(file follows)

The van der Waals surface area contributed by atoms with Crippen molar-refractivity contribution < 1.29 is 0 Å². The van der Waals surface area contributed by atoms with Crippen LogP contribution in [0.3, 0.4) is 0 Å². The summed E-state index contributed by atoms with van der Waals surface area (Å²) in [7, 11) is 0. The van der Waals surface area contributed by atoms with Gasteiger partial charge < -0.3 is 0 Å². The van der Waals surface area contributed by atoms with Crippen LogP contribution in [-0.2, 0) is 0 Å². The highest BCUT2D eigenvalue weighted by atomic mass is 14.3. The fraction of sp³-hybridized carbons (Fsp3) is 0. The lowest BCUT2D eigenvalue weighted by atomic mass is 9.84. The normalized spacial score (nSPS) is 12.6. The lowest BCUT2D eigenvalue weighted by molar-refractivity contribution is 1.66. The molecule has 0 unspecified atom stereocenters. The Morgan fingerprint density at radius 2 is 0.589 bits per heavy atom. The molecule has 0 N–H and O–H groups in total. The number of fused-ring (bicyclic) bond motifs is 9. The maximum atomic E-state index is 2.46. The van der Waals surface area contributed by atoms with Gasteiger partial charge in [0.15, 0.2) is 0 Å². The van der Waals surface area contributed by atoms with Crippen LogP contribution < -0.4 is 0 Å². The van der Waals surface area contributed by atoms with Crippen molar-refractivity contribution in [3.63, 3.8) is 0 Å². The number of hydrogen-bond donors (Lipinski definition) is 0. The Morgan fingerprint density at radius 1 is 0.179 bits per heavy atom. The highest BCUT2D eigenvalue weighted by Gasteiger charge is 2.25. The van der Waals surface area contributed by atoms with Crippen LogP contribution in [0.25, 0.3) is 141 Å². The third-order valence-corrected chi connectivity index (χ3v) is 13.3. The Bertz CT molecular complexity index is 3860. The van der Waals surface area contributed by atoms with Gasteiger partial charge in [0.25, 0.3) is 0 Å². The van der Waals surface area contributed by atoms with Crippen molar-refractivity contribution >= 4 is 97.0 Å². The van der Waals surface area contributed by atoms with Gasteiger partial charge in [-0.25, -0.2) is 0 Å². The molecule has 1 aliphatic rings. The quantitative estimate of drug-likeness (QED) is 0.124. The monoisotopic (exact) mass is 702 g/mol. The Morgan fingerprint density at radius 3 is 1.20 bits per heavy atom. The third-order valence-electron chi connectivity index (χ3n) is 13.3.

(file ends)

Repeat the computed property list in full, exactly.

The van der Waals surface area contributed by atoms with Crippen molar-refractivity contribution < 1.29 is 0 Å². The van der Waals surface area contributed by atoms with Crippen LogP contribution in [0.3, 0.4) is 0 Å². The summed E-state index contributed by atoms with van der Waals surface area (Å²) in [7, 11) is 0. The van der Waals surface area contributed by atoms with Gasteiger partial charge < -0.3 is 0 Å². The van der Waals surface area contributed by atoms with Crippen LogP contribution in [-0.2, 0) is 0 Å². The highest BCUT2D eigenvalue weighted by atomic mass is 14.3. The fraction of sp³-hybridized carbons (Fsp3) is 0. The lowest BCUT2D eigenvalue weighted by atomic mass is 9.84. The normalized spacial score (nSPS) is 12.6. The lowest BCUT2D eigenvalue weighted by molar-refractivity contribution is 1.66. The molecule has 0 unspecified atom stereocenters. The Morgan fingerprint density at radius 2 is 0.589 bits per heavy atom. The molecule has 0 N–H and O–H groups in total. The number of fused-ring (bicyclic) bond motifs is 9. The maximum atomic E-state index is 2.46. The van der Waals surface area contributed by atoms with Gasteiger partial charge in [0.15, 0.2) is 0 Å². The van der Waals surface area contributed by atoms with Crippen LogP contribution < -0.4 is 0 Å². The van der Waals surface area contributed by atoms with Crippen molar-refractivity contribution in [3.63, 3.8) is 0 Å². The number of hydrogen-bond donors (Lipinski definition) is 0. The Morgan fingerprint density at radius 1 is 0.179 bits per heavy atom. The highest BCUT2D eigenvalue weighted by Gasteiger charge is 2.25. The van der Waals surface area contributed by atoms with Crippen LogP contribution in [0.25, 0.3) is 141 Å². The third-order valence-corrected chi connectivity index (χ3v) is 13.3. The Bertz CT molecular complexity index is 3860. The van der Waals surface area contributed by atoms with Gasteiger partial charge in [0.25, 0.3) is 0 Å². The van der Waals surface area contributed by atoms with Crippen molar-refractivity contribution >= 4 is 97.0 Å². The van der Waals surface area contributed by atoms with Gasteiger partial charge in [-0.25, -0.2) is 0 Å². The molecule has 1 aliphatic rings. The quantitative estimate of drug-likeness (QED) is 0.124. The monoisotopic (exact) mass is 702 g/mol. The Morgan fingerprint density at radius 3 is 1.20 bits per heavy atom. The third-order valence-electron chi connectivity index (χ3n) is 13.3.